Reviewed by Jaglvr for TeensReadToo.com
MERCURY UNDER MY TONGUE is not a book for the weak of heart. It is a powerful story told through they eyes of a seventeen-year-old boy dying of bone cancer. Frederick Langlois is in a Canadian hospital. He knows he is dying and is doing what he can to survive.
Frederick's family comes to visit, but he has little to say. Instead, he has thoughts inside his head of what he would prefer to say to them. He has gone so far as to write letters to each member of his family. His plan is to have one of the survivors on his floor mail them off on the one-year anniversary of his death.
His only solace is the poetry that he writes, but shares with no one except a fifteen-year-old leukemia patient, Marilou. The poetry shows another glimpse into Frederick's thoughts as he faces his final days.
Mr. Trudel writes a sad, moving story of a boy wanting more out of life than the hand he was dealt. Frederick shows anger, regret, love, joy, and, against his better judgment, acceptance, as his time draws nearer to the end. He rarely shares his pain of cancer with the reader, but there are snippets of the discomfort that he struggles with on a daily basis.
The story is translated from its original French but still flows beautifully and eloquently. If nothing else, Mr. Trudel's work will make you glad you are alive, and want to live the most in each day.
Death comes for us all. Mercury Under My Tongue, the new novel from Governor Generals Award-winning Quebec writer Sylvain Trudel, tackles this inevitability head-on, through the eyes of an atheistic teenage narrator spending his final days in a cancer ward as best he can. Trudel follows this first-person narrative through to its inevitable end.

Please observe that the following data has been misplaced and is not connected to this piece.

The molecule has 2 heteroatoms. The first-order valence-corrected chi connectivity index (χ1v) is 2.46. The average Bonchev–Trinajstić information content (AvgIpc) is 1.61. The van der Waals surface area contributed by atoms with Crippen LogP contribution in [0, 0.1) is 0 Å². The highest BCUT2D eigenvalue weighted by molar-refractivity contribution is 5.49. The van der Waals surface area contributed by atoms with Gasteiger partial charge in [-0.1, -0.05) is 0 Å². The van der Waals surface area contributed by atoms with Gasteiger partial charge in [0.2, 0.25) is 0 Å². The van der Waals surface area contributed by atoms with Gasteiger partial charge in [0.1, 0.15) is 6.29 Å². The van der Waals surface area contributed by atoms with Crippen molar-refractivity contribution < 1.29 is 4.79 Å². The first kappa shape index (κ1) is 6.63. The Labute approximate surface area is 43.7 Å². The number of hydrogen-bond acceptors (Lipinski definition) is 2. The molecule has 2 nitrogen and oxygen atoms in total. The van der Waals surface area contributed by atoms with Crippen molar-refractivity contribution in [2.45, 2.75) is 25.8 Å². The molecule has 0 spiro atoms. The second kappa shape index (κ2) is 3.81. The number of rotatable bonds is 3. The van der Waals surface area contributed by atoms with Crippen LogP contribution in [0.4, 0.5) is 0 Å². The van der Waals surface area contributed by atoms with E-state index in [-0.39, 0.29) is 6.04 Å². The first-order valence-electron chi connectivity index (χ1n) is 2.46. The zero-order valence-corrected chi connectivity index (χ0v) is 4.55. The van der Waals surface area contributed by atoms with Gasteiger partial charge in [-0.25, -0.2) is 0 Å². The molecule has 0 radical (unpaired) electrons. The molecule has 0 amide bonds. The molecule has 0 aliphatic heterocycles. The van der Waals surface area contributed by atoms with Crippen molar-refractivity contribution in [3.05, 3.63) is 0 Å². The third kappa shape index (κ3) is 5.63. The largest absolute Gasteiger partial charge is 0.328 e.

Frederick Langlois, the 17-year-old narrator, finds the whole situation terribly unfair, though he accepts his position with as much grace as possible. Like any sensitive adolescent, Langlois writes poetry and muses philosophically about the meaning of life. Reading Langloiss poetry is very much like reading Zen koans; they pop up whenever he feels the need to make a strong point. (Happy is he who steps outside/ in the way we enter a church.)
At first, readers may find themselves wondering what a self-described asshole like Langlois has to say about life. As he fluctuates between hatred for the superstitions of the Catholic Church in which he was raised and a mystics embrace of all of lifes torments, it becomes clear that his philosophical and religious ramblings are a sustained search for the perfect final words. Knowing that his hourglass is swiftly running out of sand, and unsure whether to laugh or cry, Langlois continually manipulates readers feelings with his vivid descriptions of the hospital and its residents and his biting commentaries, though he never asks for pity.
People often believe that the deaths of young people are more terrible than the deaths of those who have lived full lives. Trudels young narrator tries this theme on for size, spins it about like a pencil in his eager writing hand, and ultimately does his best to comfort his family before he departs. He tries to explain his feelings and the reasons behind his seemingly absurd behaviour in his journal the book we are reading one year after his demise.
While it is nothing new for a character to face death in hospital or to write from beyond the grave, Trudels approach remains fresh from beginning to end because of Langloiss own creed of honesty at all costs.
(Originally published at Quill & Quire at http://www.quillandquire.com/reviews/review.cfm?review_id=6076)